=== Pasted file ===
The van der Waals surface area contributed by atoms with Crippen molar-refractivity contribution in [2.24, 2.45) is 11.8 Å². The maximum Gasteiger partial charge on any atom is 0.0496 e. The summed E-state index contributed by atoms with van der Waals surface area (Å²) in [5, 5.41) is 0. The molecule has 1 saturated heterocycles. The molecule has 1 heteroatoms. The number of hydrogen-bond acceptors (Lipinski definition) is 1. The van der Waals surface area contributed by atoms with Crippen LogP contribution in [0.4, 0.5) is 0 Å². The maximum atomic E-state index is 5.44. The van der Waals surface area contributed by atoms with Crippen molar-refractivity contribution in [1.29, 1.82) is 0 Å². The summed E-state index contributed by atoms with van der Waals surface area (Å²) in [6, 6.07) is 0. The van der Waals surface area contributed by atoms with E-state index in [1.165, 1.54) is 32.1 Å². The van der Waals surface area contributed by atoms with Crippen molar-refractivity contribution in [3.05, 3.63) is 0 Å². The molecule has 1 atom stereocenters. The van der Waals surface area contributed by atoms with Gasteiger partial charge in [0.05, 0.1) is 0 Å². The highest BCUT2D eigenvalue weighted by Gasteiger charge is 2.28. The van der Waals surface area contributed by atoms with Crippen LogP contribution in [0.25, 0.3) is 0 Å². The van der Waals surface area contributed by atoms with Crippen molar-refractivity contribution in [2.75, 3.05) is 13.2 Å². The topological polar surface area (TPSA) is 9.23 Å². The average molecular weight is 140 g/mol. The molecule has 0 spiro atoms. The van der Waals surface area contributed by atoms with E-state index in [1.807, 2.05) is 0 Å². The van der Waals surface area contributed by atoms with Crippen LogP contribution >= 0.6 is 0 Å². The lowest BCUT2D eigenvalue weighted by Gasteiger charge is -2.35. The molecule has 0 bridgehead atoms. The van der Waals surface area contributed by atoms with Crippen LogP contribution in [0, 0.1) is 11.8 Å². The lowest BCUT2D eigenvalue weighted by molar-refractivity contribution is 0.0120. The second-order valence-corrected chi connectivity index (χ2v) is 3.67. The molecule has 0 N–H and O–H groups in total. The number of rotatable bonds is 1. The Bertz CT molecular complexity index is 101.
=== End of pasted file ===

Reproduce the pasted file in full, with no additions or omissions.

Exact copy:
The van der Waals surface area contributed by atoms with Crippen molar-refractivity contribution in [2.24, 2.45) is 11.8 Å². The maximum Gasteiger partial charge on any atom is 0.0496 e. The summed E-state index contributed by atoms with van der Waals surface area (Å²) in [5, 5.41) is 0. The molecule has 1 saturated heterocycles. The molecule has 1 heteroatoms. The number of hydrogen-bond acceptors (Lipinski definition) is 1. The van der Waals surface area contributed by atoms with Crippen LogP contribution in [0.4, 0.5) is 0 Å². The maximum atomic E-state index is 5.44. The van der Waals surface area contributed by atoms with Crippen molar-refractivity contribution in [1.29, 1.82) is 0 Å². The summed E-state index contributed by atoms with van der Waals surface area (Å²) in [6, 6.07) is 0. The van der Waals surface area contributed by atoms with E-state index in [1.165, 1.54) is 32.1 Å². The van der Waals surface area contributed by atoms with Crippen molar-refractivity contribution in [3.05, 3.63) is 0 Å². The molecule has 1 atom stereocenters. The van der Waals surface area contributed by atoms with Gasteiger partial charge in [0.05, 0.1) is 0 Å². The highest BCUT2D eigenvalue weighted by Gasteiger charge is 2.28. The van der Waals surface area contributed by atoms with Crippen LogP contribution in [0.25, 0.3) is 0 Å². The van der Waals surface area contributed by atoms with Crippen molar-refractivity contribution in [2.75, 3.05) is 13.2 Å². The topological polar surface area (TPSA) is 9.23 Å². The average molecular weight is 140 g/mol. The molecule has 0 spiro atoms. The van der Waals surface area contributed by atoms with E-state index in [1.807, 2.05) is 0 Å². The van der Waals surface area contributed by atoms with Crippen LogP contribution >= 0.6 is 0 Å². The lowest BCUT2D eigenvalue weighted by Gasteiger charge is -2.35. The molecule has 0 bridgehead atoms. The van der Waals surface area contributed by atoms with Crippen LogP contribution in [0, 0.1) is 11.8 Å². The lowest BCUT2D eigenvalue weighted by molar-refractivity contribution is 0.0120. The second-order valence-corrected chi connectivity index (χ2v) is 3.67. The molecule has 0 N–H and O–H groups in total. The number of rotatable bonds is 1. The Bertz CT molecular complexity index is 101.